The open-ended sessions soon took their toll on the recording team. "More time was spent on 'Strawberry Fields Forever' than any other Beatles song," says Emerick. "It was, I believe, the first time a Beatles song had been re-recorded in its entirety."
But even with the revised version in the can, Lennon still wasn't satisfied. "John could sometimes be difficult to please because he was quite impatient," says Emerick. He had been listening to the early acetate again, and now preferred the original opening bars. In his recent memoirs, Here, There & Everywhere, which provide an intimate, first-hand view of the Beatles' recording process, Emerick recalls how Lennon casually told his recording team that he wanted the two versions joined together: "My jaw dropped. Out of the corner of my eye, I could see George Martin blinking slowly. I could almost detect his blood pressure rising."
Martin patiently explained that it simply wasn't possible: they had been played in different keys, at different tempos and the arrangements were radically different. "John appeared nonplussed," writes Emerick. "I'm not sure he even understood why that presented a problem." Today, a computer can easily alter pitch and tempo. In 1966, all Emerick had at his disposal was a pair of editing scissors, two tape machines, and a varispeed control to modify the pace of the recording. Martin glanced at Emerick. They elected to give it a go.
As December drew to a close, the final master of the song was made. They worked late into the evening, as Emerick, Lennon and McCartney skilfully edited the tapes together. Such close collaboration, says Emerick, was unusual. "In general, Paul and John didn't watch over my shoulder; they trusted George Martin and me to translate their ideas into reality. For the most part, they stayed in the studio working on the music and we stayed up in the control room working on the sounds." Emerick discovered that by speeding up the playback of the first take and slowing down that of the second, he could match them in both pitch and tempo. The join was made exactly one minute in. "George [Martin] and I decided to allow the second half to play all the way through at the slower speed," says Emerick. "Doing so gave John's voice a smoky, thick quality that complemented the psychedelic lyric and swirling instrumentation."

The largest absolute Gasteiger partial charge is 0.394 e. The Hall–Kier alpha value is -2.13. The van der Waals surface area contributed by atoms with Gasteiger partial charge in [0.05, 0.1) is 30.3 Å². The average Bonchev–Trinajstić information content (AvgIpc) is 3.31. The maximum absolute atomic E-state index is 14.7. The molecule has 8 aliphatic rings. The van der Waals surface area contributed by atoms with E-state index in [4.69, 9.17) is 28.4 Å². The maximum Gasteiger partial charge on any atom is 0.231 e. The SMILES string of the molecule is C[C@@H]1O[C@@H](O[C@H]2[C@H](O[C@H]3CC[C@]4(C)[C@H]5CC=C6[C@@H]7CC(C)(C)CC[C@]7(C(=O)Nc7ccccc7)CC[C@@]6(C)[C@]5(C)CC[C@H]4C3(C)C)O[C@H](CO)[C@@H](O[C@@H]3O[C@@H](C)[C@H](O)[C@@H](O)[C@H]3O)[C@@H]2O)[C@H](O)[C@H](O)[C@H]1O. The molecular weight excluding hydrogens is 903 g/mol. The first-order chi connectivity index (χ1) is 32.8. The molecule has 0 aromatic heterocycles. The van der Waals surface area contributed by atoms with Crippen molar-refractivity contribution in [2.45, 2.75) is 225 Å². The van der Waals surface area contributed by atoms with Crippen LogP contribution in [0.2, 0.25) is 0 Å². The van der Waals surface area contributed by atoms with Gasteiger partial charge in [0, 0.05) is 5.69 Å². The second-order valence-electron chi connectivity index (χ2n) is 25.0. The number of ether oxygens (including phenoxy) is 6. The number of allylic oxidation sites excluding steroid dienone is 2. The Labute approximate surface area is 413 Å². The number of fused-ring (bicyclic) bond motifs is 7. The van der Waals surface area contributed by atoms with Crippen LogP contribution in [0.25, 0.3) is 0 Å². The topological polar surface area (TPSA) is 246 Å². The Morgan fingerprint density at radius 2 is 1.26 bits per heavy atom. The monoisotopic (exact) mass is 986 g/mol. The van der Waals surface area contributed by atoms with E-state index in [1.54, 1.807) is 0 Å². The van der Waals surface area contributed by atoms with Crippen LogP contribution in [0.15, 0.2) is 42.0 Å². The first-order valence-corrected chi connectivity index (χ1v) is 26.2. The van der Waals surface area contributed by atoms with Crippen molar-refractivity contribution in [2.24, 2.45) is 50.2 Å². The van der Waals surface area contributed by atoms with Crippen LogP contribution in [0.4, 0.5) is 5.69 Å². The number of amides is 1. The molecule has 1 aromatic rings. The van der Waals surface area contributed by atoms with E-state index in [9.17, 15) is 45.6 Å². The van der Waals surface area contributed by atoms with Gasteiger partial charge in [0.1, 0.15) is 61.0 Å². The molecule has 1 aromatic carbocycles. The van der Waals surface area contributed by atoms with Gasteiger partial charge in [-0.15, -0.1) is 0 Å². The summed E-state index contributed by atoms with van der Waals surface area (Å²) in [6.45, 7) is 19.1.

By the new year, EMI was demanding a single. With only three songs completed, the Beatles' manager, Brian Epstein, made his selection. Originally "Strawberry Fields Forever" was to be paired with "When I'm Sixty-Four", but fate - or Martin - intervened and it was diverted to seven-inch as a double A-side with "Penny Lane", in February 1967. Astonishingly, it was kept from the No 1 spot by Engelbert Humperdinck's cabaret evergreen, "Release Me".
When Sgt Pepper finally exploded into the Summer of Love four months later, "Strawberry Fields Forever" was not sequenced into its hallowed grooves - a decision Martin now says he regrets. If the song had taken its place as intended, instead of, say, the Lennon throwaway "Good Morning, Good Morning", would we love the album more or less?
It is now heard afresh on the new Beatles album, Love, in a spacey remix courtesy of Martin and his son Giles. Emerick is satisfied that they got it right first time around: "It wouldn't have been any better if it had been recorded on 24-track, rather than four-track." The sound engineer sticks by the mono mixes released in the Sixties. "Certainly the CD releases, made from masters done in the 1980s, sound very little like the original vinyl records - some of them, in my opinion, are almost unlistenable to."
'Love' is out now on EMI; 'Here, There & Everywhere: My Life Recording the Music of the Beatles' by Geoff Emerick is published by Gotham Books